I live in Washington state, specifically in the
People’s Republic of Seattle area. In case you aren’t familiar, the rent is ridiculously high. By “high,” if you’re wondering, I mean you’re paying around $1,000 for a studio apartment. The housing market is incredible, with the average home around $500,000.
Incidentally, not only has the area experienced a massive population boom, but the traffic has gotten to the point where the interstates are referred to as parking lots.
There’s a reason for why this is happening. In 1990, the state legislature passed the Growth Management Act, ostensibly to prevent urban sprawl. It requires the counties to set up urban and rural boundaries. The urban areas are allowed to build 4-8 units per acre, while the rural areas can build 1-2.
Cities are actually required to meet certain job, population, and housing quotas.
Furthermore, cities can also have requirements on top of that, such as necessitating that developers dedicate 10 percent of their residential space to affordable housing, or require they take Section 8 vouchers.
The Cato Institute explains why this form of state intervention and meddling is such a disaster because they artificially raise the demand in a certain area while cutting off the supply that would otherwise be available to alleviate and lower the price.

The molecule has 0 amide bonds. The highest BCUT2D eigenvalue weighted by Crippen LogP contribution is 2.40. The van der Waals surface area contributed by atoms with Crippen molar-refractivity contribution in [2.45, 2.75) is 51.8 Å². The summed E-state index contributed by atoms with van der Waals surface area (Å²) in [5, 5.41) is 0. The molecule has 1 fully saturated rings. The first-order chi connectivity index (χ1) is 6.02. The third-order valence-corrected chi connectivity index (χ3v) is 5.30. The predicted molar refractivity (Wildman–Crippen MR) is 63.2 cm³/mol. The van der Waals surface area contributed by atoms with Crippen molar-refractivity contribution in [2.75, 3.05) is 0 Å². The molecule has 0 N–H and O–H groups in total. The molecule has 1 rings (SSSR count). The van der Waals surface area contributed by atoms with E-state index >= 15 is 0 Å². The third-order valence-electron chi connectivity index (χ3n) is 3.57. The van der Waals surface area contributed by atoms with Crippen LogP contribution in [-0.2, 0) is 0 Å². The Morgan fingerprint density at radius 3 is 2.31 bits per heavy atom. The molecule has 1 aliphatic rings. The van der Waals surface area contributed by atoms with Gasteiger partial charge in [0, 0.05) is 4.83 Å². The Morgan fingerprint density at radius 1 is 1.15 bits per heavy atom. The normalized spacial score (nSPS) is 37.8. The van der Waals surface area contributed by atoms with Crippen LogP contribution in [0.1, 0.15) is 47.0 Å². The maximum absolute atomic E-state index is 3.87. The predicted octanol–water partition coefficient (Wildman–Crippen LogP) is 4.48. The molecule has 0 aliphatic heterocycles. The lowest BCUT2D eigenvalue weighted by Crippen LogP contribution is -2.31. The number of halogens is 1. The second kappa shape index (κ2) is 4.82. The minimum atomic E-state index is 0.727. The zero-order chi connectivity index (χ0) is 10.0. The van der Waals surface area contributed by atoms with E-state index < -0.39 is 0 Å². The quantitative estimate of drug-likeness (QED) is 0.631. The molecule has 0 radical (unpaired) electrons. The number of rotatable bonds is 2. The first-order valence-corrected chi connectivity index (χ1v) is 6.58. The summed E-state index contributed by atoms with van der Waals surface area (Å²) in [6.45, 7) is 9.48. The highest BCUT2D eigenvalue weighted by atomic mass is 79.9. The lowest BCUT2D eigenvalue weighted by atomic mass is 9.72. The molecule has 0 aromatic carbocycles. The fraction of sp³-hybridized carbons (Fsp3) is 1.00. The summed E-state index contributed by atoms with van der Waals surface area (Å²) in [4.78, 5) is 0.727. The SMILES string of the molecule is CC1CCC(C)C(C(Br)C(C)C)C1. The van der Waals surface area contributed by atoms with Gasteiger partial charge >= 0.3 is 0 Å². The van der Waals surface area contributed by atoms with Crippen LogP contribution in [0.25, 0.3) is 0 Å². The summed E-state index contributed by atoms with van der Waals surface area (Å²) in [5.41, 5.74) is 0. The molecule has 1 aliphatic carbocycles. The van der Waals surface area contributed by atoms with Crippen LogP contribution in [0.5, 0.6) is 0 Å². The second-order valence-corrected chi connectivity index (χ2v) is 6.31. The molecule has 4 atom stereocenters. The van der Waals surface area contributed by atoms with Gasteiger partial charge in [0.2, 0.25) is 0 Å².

First, urban-growth boundaries and other land-use regulations in most of these regions have limited the amount of land available for new housing. Urban planners say these regulations are needed to control the externalities caused by urban sprawl. However, as New Zealand’s Deputy Prime Minister recently noted in a speech about a similar housing crisis in Auckland, urban planning itself “has become the externality” that is making housing the most expensive.
Although these problems are obvious to anyone who understands the rudiments of supply and demand, they are almost completely ignored by politicians, housing officials, and low-income housing advocates. Instead, the almost exclusive focus is on building government-subsidized (or, in the case of inclusionary zoning, developer-subsidized) housing. Yet this does nothing to solve the problem for the vast majority of homebuyers and renters (bold emphasis added).